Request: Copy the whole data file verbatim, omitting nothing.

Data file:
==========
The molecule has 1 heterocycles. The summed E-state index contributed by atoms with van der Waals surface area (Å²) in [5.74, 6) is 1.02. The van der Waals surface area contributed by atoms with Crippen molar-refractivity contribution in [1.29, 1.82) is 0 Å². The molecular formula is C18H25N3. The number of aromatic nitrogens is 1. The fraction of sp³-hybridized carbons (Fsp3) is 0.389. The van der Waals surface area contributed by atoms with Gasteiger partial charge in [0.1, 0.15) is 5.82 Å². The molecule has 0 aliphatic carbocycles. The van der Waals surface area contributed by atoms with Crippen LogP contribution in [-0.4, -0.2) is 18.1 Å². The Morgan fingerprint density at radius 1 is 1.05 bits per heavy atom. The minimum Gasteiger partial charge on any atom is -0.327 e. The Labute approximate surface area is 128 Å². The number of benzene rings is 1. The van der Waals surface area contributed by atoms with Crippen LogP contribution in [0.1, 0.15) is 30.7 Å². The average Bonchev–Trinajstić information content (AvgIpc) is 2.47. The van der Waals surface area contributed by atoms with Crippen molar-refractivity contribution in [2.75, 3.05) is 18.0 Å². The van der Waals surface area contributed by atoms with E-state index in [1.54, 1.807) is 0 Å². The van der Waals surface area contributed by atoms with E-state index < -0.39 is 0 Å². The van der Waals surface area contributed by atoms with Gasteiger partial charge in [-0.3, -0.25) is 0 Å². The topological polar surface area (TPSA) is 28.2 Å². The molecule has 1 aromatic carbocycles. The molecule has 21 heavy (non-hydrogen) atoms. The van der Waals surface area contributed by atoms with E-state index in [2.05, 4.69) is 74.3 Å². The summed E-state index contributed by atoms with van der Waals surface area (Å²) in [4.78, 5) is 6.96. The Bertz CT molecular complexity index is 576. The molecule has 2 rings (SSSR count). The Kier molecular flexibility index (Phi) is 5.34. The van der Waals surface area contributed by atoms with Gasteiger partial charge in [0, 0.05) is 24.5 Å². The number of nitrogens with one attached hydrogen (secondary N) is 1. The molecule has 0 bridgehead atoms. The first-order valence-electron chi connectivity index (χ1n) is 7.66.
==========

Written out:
The molecule has 1 heterocycles. The summed E-state index contributed by atoms with van der Waals surface area (Å²) in [5.74, 6) is 1.02. The van der Waals surface area contributed by atoms with Crippen molar-refractivity contribution in [1.29, 1.82) is 0 Å². The molecular formula is C18H25N3. The number of aromatic nitrogens is 1. The fraction of sp³-hybridized carbons (Fsp3) is 0.389. The van der Waals surface area contributed by atoms with Gasteiger partial charge in [0.1, 0.15) is 5.82 Å². The molecule has 0 aliphatic carbocycles. The van der Waals surface area contributed by atoms with Crippen LogP contribution in [-0.4, -0.2) is 18.1 Å². The Morgan fingerprint density at radius 1 is 1.05 bits per heavy atom. The minimum Gasteiger partial charge on any atom is -0.327 e. The Labute approximate surface area is 128 Å². The number of benzene rings is 1. The van der Waals surface area contributed by atoms with Crippen LogP contribution in [0.1, 0.15) is 30.7 Å². The average Bonchev–Trinajstić information content (AvgIpc) is 2.47. The van der Waals surface area contributed by atoms with Crippen molar-refractivity contribution in [2.75, 3.05) is 18.0 Å². The van der Waals surface area contributed by atoms with E-state index in [1.54, 1.807) is 0 Å². The van der Waals surface area contributed by atoms with E-state index < -0.39 is 0 Å². The van der Waals surface area contributed by atoms with Gasteiger partial charge in [-0.3, -0.25) is 0 Å². The topological polar surface area (TPSA) is 28.2 Å². The molecule has 1 aromatic carbocycles. The molecule has 21 heavy (non-hydrogen) atoms. The van der Waals surface area contributed by atoms with E-state index in [2.05, 4.69) is 74.3 Å². The summed E-state index contributed by atoms with van der Waals surface area (Å²) in [4.78, 5) is 6.96. The Bertz CT molecular complexity index is 576. The molecule has 2 rings (SSSR count). The Kier molecular flexibility index (Phi) is 5.34. The van der Waals surface area contributed by atoms with Gasteiger partial charge in [0, 0.05) is 24.5 Å². The number of nitrogens with one attached hydrogen (secondary N) is 1. The molecule has 0 bridgehead atoms. The first-order valence-electron chi connectivity index (χ1n) is 7.66.